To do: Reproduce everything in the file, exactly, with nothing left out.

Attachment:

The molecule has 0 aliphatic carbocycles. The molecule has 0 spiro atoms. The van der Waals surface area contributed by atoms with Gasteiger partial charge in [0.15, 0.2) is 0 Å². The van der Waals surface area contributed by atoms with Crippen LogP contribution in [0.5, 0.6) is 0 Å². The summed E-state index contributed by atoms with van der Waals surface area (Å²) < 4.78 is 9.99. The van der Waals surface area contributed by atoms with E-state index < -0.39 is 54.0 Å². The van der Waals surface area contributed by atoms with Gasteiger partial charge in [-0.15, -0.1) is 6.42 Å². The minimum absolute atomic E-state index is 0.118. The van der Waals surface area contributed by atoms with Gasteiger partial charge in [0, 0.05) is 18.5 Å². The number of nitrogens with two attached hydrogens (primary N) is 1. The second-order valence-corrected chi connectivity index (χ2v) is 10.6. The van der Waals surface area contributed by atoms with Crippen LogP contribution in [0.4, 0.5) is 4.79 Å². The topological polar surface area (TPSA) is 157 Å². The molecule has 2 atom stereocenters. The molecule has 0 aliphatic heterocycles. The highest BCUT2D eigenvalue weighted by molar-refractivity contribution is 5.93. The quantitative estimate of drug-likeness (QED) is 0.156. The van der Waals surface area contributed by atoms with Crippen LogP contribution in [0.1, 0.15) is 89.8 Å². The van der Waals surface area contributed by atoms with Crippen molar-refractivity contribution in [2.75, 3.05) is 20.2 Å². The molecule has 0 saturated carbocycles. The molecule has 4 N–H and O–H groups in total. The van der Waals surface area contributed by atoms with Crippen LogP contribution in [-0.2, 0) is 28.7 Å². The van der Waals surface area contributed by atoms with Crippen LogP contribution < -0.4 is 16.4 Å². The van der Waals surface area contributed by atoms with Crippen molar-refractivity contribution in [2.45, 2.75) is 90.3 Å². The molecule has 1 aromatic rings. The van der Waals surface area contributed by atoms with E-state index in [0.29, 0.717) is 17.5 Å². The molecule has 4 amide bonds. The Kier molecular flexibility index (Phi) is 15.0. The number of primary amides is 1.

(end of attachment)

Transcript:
The molecule has 0 aliphatic carbocycles. The molecule has 0 spiro atoms. The van der Waals surface area contributed by atoms with Gasteiger partial charge in [0.15, 0.2) is 0 Å². The van der Waals surface area contributed by atoms with Crippen LogP contribution in [0.5, 0.6) is 0 Å². The summed E-state index contributed by atoms with van der Waals surface area (Å²) < 4.78 is 9.99. The van der Waals surface area contributed by atoms with E-state index < -0.39 is 54.0 Å². The van der Waals surface area contributed by atoms with Gasteiger partial charge in [-0.15, -0.1) is 6.42 Å². The minimum absolute atomic E-state index is 0.118. The van der Waals surface area contributed by atoms with Gasteiger partial charge in [0, 0.05) is 18.5 Å². The number of nitrogens with two attached hydrogens (primary N) is 1. The second-order valence-corrected chi connectivity index (χ2v) is 10.6. The van der Waals surface area contributed by atoms with Crippen LogP contribution in [0.4, 0.5) is 4.79 Å². The topological polar surface area (TPSA) is 157 Å². The molecule has 2 atom stereocenters. The molecule has 0 aliphatic heterocycles. The highest BCUT2D eigenvalue weighted by molar-refractivity contribution is 5.93. The quantitative estimate of drug-likeness (QED) is 0.156. The van der Waals surface area contributed by atoms with Crippen LogP contribution in [0.1, 0.15) is 89.8 Å². The van der Waals surface area contributed by atoms with Crippen molar-refractivity contribution in [2.75, 3.05) is 20.2 Å². The molecule has 0 saturated carbocycles. The molecule has 4 N–H and O–H groups in total. The van der Waals surface area contributed by atoms with Crippen LogP contribution in [-0.2, 0) is 28.7 Å². The van der Waals surface area contributed by atoms with Crippen LogP contribution < -0.4 is 16.4 Å². The van der Waals surface area contributed by atoms with Crippen molar-refractivity contribution in [2.45, 2.75) is 90.3 Å². The molecule has 1 aromatic rings. The van der Waals surface area contributed by atoms with E-state index in [0.29, 0.717) is 17.5 Å². The molecule has 4 amide bonds. The Kier molecular flexibility index (Phi) is 15.0. The number of primary amides is 1.